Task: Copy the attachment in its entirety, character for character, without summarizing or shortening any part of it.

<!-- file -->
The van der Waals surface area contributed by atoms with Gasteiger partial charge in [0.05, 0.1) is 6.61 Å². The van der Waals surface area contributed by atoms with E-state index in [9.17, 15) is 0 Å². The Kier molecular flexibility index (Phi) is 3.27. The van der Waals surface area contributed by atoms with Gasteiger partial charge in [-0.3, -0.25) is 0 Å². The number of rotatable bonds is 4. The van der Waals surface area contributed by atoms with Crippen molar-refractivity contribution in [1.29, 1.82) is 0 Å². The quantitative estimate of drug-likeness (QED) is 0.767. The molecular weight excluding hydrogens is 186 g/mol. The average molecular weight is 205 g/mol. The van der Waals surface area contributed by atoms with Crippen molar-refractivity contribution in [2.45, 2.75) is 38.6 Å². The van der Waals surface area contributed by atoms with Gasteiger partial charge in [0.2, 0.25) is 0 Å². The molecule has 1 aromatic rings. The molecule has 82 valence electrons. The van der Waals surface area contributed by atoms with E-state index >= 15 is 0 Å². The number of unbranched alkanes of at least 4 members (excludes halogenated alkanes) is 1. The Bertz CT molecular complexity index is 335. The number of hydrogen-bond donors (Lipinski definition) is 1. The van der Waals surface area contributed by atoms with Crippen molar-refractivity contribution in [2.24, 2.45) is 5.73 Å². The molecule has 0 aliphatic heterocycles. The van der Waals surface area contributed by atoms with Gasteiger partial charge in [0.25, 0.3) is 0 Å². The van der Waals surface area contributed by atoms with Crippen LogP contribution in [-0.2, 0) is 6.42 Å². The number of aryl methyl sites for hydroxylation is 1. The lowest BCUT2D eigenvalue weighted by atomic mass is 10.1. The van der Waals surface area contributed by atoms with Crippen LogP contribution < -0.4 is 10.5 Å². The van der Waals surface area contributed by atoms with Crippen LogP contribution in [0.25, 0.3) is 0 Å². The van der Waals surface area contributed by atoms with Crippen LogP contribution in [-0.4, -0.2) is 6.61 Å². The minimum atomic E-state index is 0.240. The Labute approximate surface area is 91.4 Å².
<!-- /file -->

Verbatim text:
The van der Waals surface area contributed by atoms with Gasteiger partial charge in [0.05, 0.1) is 6.61 Å². The van der Waals surface area contributed by atoms with E-state index in [9.17, 15) is 0 Å². The Kier molecular flexibility index (Phi) is 3.27. The van der Waals surface area contributed by atoms with Gasteiger partial charge in [-0.3, -0.25) is 0 Å². The number of rotatable bonds is 4. The van der Waals surface area contributed by atoms with Crippen molar-refractivity contribution in [1.29, 1.82) is 0 Å². The quantitative estimate of drug-likeness (QED) is 0.767. The molecular weight excluding hydrogens is 186 g/mol. The average molecular weight is 205 g/mol. The van der Waals surface area contributed by atoms with Crippen molar-refractivity contribution in [2.45, 2.75) is 38.6 Å². The van der Waals surface area contributed by atoms with Gasteiger partial charge in [0.2, 0.25) is 0 Å². The molecule has 1 aromatic rings. The molecule has 82 valence electrons. The van der Waals surface area contributed by atoms with E-state index >= 15 is 0 Å². The number of unbranched alkanes of at least 4 members (excludes halogenated alkanes) is 1. The Bertz CT molecular complexity index is 335. The number of hydrogen-bond donors (Lipinski definition) is 1. The van der Waals surface area contributed by atoms with Crippen molar-refractivity contribution in [2.24, 2.45) is 5.73 Å². The molecule has 0 aliphatic heterocycles. The van der Waals surface area contributed by atoms with Gasteiger partial charge in [0.25, 0.3) is 0 Å². The van der Waals surface area contributed by atoms with Crippen LogP contribution in [-0.2, 0) is 6.42 Å². The number of aryl methyl sites for hydroxylation is 1. The lowest BCUT2D eigenvalue weighted by atomic mass is 10.1. The van der Waals surface area contributed by atoms with Crippen LogP contribution < -0.4 is 10.5 Å². The van der Waals surface area contributed by atoms with Crippen LogP contribution in [0.25, 0.3) is 0 Å². The van der Waals surface area contributed by atoms with Crippen LogP contribution in [-0.4, -0.2) is 6.61 Å². The minimum atomic E-state index is 0.240. The Labute approximate surface area is 91.4 Å².